If you were to visit any of these meetinghouses today, you might find a record of almost every event which took place at that location from the time of its establishment. These records include information on births, marriages, and deaths, but they also note the names of residents moving to and from the area and their places of origin, as well as committee actions on a wide variety of topics, including requests to individuals to leave the meeting and the reasons for the request. In addition, there would be records of announced intentions of marriage, fol­lowed by the actual wedding record naming not only the bride and groom but all of those present, among whom may be found the parents, brothers, sisters, and perhaps other relations of the newlyweds. If the old records are not at the meetinghouse itself, it is possible to determine where they have been sent and where the original records or microfilm copies can be used by the general public. In other words, you will find a genealogist’s dream. There is an amazing number of these records in exis­tence. You only need to know where they are and how to use them. This is the focus of [our] book.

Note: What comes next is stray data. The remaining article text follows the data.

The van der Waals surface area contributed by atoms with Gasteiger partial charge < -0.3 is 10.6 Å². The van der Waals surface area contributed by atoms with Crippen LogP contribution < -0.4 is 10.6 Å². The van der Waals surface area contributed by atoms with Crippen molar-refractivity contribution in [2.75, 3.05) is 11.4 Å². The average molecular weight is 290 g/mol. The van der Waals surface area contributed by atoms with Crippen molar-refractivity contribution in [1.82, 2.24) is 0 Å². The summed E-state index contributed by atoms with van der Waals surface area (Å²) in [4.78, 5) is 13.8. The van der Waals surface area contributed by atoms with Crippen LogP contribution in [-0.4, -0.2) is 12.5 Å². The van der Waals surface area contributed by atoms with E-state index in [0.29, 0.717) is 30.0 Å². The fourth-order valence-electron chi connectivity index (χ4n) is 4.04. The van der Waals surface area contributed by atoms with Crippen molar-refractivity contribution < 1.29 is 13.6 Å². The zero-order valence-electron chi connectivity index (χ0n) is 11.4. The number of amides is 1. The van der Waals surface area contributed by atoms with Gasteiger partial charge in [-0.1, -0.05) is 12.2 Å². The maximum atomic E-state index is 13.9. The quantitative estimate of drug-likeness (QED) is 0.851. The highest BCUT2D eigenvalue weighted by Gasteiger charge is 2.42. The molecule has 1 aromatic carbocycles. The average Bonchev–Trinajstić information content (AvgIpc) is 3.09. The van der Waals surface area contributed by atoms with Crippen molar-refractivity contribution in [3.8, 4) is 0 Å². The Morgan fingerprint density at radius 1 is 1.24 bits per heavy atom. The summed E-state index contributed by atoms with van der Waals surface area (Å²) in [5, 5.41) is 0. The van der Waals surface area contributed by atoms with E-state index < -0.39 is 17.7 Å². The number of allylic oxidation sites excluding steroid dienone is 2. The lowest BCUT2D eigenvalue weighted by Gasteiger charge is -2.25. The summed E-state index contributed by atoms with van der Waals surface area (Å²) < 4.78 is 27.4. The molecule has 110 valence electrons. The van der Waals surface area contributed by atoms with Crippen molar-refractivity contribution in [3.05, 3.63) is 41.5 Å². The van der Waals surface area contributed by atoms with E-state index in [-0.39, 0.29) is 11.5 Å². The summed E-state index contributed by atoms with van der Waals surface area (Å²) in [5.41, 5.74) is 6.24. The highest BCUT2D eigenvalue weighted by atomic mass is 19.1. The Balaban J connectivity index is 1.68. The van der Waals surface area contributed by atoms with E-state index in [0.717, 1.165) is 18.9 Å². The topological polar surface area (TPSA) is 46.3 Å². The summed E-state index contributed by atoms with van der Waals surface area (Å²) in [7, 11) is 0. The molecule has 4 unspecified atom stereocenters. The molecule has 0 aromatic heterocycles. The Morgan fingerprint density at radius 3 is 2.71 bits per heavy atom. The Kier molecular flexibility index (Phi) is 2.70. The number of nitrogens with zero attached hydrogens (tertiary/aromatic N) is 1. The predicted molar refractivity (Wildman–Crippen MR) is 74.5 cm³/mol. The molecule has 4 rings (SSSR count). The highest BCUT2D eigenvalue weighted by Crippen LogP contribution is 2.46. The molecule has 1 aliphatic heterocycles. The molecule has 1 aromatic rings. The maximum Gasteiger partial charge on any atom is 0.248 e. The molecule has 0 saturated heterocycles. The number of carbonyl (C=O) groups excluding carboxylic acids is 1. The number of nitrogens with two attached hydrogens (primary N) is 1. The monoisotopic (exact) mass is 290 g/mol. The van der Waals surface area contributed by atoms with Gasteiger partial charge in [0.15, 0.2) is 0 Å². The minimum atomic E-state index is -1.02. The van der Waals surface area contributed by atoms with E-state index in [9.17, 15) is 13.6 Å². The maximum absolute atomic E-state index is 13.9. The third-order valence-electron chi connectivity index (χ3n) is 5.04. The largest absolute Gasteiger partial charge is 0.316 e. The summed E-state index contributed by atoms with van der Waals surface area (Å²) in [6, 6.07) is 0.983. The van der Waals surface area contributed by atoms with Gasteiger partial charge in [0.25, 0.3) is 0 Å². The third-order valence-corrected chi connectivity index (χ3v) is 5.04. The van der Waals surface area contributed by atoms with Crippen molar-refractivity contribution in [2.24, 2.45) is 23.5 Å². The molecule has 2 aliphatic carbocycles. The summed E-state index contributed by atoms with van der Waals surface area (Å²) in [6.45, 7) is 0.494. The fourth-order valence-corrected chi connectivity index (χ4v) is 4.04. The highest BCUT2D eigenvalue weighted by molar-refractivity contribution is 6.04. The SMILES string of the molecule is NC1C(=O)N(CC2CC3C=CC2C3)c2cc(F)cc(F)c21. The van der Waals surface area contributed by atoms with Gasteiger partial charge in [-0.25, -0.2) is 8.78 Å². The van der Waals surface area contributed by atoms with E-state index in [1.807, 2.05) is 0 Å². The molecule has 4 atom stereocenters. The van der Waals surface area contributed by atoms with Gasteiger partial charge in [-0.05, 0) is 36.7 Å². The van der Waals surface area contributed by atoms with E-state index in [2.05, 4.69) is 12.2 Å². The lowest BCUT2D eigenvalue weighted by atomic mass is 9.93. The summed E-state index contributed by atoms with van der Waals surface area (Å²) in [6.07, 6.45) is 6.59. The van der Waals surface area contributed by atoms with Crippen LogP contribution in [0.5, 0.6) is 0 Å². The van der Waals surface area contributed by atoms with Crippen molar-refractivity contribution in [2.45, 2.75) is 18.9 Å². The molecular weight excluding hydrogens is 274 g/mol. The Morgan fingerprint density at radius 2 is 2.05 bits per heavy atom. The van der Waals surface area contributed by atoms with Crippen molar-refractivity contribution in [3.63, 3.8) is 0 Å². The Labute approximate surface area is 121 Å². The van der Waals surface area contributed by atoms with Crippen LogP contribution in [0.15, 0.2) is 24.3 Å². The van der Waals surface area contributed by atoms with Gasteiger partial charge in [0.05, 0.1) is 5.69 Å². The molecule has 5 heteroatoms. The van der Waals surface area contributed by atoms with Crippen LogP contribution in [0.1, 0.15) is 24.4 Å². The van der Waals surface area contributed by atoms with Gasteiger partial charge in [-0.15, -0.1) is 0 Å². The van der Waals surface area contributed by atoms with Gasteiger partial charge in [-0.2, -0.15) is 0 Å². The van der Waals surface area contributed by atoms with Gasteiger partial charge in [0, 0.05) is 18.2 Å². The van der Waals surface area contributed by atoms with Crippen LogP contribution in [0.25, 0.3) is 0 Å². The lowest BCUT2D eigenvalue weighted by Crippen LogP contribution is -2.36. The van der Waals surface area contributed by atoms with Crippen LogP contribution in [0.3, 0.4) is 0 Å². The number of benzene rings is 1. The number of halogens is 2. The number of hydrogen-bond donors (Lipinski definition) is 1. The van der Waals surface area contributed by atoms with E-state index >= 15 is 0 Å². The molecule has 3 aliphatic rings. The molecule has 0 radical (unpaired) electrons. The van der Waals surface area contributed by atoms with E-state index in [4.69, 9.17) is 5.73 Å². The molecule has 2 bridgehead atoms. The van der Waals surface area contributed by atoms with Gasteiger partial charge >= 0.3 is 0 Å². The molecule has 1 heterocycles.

The Religious Society of Friends began in the same religious turmoil of 17th-century England that produced the Puritans. The Quakers also immigrated to America to escape severe religious persecution. Although Quakers first saw American shores during the 1650s, it was not until 1682 that large num­bers started to emigrate from the British Isles and smaller numbers from continental Europe. It was in this year that William Penn landed just south of what is now Philadelphia to exercise his proprietorship of the present states of Pennsylvania and Delaware. Because of their stubbornness or strong-mindedness (depending upon how you view it), the Quakers’ influence far exceeded their numbers. They were a study in contradictions. Although they espoused religious freedom, they required their own members to worship in a specified manner. No organiza­tion had more rules regarding removal from approved status than the Quakers. By today’s standards, these rules seem trivial and even arrogant. It now seems ironic that it was precisely this dictatorial image that the Society wanted to avoid at all costs. They were truly “plain people,” but at the same time they were shrewd merchants. Their honesty in personal and business deal­ings was renowned. Their treatment of the Indians is a classic study in how other white Americans should have conducted themselves. However, even in this area they were not com­pletely faultless. They abhorred slavery, but some families owned slaves. They were against war of any kind, but still some fought in the Revolutionary and Civil Wars.